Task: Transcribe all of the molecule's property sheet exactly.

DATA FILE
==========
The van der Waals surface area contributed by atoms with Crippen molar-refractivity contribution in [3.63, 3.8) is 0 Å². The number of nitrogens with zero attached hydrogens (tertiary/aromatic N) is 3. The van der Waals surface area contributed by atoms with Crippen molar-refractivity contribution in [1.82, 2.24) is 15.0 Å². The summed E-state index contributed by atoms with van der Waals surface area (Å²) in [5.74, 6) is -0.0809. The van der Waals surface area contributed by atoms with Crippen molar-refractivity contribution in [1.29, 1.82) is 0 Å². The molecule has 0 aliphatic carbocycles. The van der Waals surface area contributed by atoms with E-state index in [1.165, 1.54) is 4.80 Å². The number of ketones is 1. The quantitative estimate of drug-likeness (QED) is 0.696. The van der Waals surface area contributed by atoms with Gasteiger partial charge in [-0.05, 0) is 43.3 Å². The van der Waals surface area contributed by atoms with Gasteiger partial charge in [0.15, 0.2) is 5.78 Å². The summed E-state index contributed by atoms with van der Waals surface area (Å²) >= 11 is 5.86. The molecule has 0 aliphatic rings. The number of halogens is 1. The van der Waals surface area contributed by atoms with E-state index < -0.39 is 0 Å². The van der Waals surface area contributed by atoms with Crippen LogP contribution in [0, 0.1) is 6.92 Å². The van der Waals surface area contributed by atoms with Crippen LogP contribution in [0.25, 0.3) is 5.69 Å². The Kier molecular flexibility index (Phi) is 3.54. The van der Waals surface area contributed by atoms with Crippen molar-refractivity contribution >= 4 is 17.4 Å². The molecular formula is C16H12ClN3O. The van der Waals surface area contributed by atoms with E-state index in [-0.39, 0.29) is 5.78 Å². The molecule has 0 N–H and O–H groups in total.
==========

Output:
The van der Waals surface area contributed by atoms with Crippen molar-refractivity contribution in [3.63, 3.8) is 0 Å². The number of nitrogens with zero attached hydrogens (tertiary/aromatic N) is 3. The van der Waals surface area contributed by atoms with Crippen molar-refractivity contribution in [1.82, 2.24) is 15.0 Å². The summed E-state index contributed by atoms with van der Waals surface area (Å²) in [5.74, 6) is -0.0809. The van der Waals surface area contributed by atoms with Crippen molar-refractivity contribution in [1.29, 1.82) is 0 Å². The molecule has 0 aliphatic carbocycles. The van der Waals surface area contributed by atoms with E-state index in [1.165, 1.54) is 4.80 Å². The number of ketones is 1. The quantitative estimate of drug-likeness (QED) is 0.696. The van der Waals surface area contributed by atoms with Gasteiger partial charge in [-0.05, 0) is 43.3 Å². The van der Waals surface area contributed by atoms with Gasteiger partial charge in [0.15, 0.2) is 5.78 Å². The summed E-state index contributed by atoms with van der Waals surface area (Å²) >= 11 is 5.86. The molecule has 0 aliphatic rings. The number of halogens is 1. The van der Waals surface area contributed by atoms with E-state index < -0.39 is 0 Å². The van der Waals surface area contributed by atoms with Crippen LogP contribution in [0, 0.1) is 6.92 Å². The van der Waals surface area contributed by atoms with Crippen LogP contribution in [0.25, 0.3) is 5.69 Å². The Kier molecular flexibility index (Phi) is 3.54. The van der Waals surface area contributed by atoms with Crippen molar-refractivity contribution >= 4 is 17.4 Å². The molecular formula is C16H12ClN3O. The van der Waals surface area contributed by atoms with E-state index in [-0.39, 0.29) is 5.78 Å². The molecule has 0 N–H and O–H groups in total.